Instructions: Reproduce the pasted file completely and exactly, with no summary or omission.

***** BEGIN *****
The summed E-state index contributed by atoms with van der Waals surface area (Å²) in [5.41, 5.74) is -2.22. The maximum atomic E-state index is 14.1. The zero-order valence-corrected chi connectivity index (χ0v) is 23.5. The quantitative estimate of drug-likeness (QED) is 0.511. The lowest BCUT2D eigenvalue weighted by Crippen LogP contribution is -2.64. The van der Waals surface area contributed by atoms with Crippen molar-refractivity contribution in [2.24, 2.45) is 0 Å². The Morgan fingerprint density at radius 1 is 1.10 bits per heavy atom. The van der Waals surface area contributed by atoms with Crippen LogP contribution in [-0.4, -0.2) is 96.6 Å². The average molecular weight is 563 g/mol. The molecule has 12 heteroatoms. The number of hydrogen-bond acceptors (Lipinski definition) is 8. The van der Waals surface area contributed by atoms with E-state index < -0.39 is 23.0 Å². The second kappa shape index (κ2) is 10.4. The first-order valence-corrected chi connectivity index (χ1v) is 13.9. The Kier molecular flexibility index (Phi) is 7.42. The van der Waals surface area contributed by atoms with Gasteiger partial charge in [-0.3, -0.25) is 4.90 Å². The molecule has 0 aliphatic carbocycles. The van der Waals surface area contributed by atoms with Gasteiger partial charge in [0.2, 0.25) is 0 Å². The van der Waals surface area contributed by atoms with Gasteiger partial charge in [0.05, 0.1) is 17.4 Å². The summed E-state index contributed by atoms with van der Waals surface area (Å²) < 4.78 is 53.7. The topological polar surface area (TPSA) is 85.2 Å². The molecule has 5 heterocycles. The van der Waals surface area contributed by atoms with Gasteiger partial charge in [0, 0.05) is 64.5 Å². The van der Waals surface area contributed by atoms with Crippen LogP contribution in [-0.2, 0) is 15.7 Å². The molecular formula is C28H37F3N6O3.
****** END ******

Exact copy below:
The summed E-state index contributed by atoms with van der Waals surface area (Å²) in [5.41, 5.74) is -2.22. The maximum atomic E-state index is 14.1. The zero-order valence-corrected chi connectivity index (χ0v) is 23.5. The quantitative estimate of drug-likeness (QED) is 0.511. The lowest BCUT2D eigenvalue weighted by Crippen LogP contribution is -2.64. The van der Waals surface area contributed by atoms with Crippen molar-refractivity contribution in [2.24, 2.45) is 0 Å². The Morgan fingerprint density at radius 1 is 1.10 bits per heavy atom. The van der Waals surface area contributed by atoms with Crippen LogP contribution in [-0.4, -0.2) is 96.6 Å². The average molecular weight is 563 g/mol. The molecule has 12 heteroatoms. The number of hydrogen-bond acceptors (Lipinski definition) is 8. The van der Waals surface area contributed by atoms with E-state index < -0.39 is 23.0 Å². The second kappa shape index (κ2) is 10.4. The first-order valence-corrected chi connectivity index (χ1v) is 13.9. The Kier molecular flexibility index (Phi) is 7.42. The van der Waals surface area contributed by atoms with Gasteiger partial charge in [-0.3, -0.25) is 4.90 Å². The molecule has 0 aliphatic carbocycles. The van der Waals surface area contributed by atoms with Gasteiger partial charge in [0.2, 0.25) is 0 Å². The van der Waals surface area contributed by atoms with Gasteiger partial charge in [0.05, 0.1) is 17.4 Å². The summed E-state index contributed by atoms with van der Waals surface area (Å²) < 4.78 is 53.7. The topological polar surface area (TPSA) is 85.2 Å². The molecule has 5 heterocycles. The van der Waals surface area contributed by atoms with Gasteiger partial charge in [0, 0.05) is 64.5 Å². The van der Waals surface area contributed by atoms with Crippen LogP contribution in [-0.2, 0) is 15.7 Å². The molecular formula is C28H37F3N6O3.